Kara from Dacula, Ga writes
Using a Roundup or stump killer product containing Glyphosate has been successful in killing black bamboo. Please take a look at the following steps below and product recommendations and let us know if you have any questions. Step 1. Cut the bamboo down to soil level in late winter and wait for new shoots to grow back in late spring/ early summer. Bamboo herbicide won't be effective if the canes of the bamboo are well-developed. Step 2. Using a shovel, cut off any underground rhizomes when new shoots start to grow back. Break up as many clumps of rhizomes as possible. Step 3. Apply Roundup QuickPro (Glyphosate) Herbicide to the leaves, stalks, and shoots of the bamboo. Glyphosate herbicide only kills the plants that it comes into direct contact with. This means that you'll need to be careful about applying it only to the bamboo. Most glyphosate herbicides need to be sprayed onto the leaves, stalks, and shoots of the plant and allowed enough time to penetrate before any water dilutes it. (If you have desirable vegetation surrounding the black bamboo, you can use a paint brush and "paint" the stalks and leaves of the bamboo.) Step 4. Stump Killer Option: Alternately, use a stump and root killer on the bamboo. Another way to mow down bamboo in its tracks is to cut down the canes and then apply a stump and root killer containing triclopyr to the foliage of any regrowth and to the cut stump. Hi Yield Triclopyr Ester Ultra Step 5. Repeat treatment: One application won't eradicate the infestation; bamboo is tough and has a tendency to spread like wildfire. As the bamboo continues to send up shoots, you'll need to continually apply the herbicide treatment to the leaves, stalks, and shoots of the plant in order to properly exterminate it. You should also use this herbicide method in conjunction with rooting out the rhizomes of the bamboo, so that it doesn't keep sending up shoots.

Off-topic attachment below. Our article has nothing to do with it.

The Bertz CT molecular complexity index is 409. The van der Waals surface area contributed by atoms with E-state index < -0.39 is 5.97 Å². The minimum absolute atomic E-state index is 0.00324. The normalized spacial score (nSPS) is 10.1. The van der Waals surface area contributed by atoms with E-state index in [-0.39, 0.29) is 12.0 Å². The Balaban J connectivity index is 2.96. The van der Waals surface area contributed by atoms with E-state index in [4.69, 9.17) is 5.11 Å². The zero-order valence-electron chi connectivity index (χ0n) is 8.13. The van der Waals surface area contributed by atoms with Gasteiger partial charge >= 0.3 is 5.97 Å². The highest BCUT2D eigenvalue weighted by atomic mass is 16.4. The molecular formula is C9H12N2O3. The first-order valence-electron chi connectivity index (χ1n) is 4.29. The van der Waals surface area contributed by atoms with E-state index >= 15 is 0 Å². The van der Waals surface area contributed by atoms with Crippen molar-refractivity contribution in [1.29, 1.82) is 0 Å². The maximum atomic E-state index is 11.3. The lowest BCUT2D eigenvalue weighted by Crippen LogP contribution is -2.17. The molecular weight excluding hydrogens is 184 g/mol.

Answer last updated on: 06/14/2017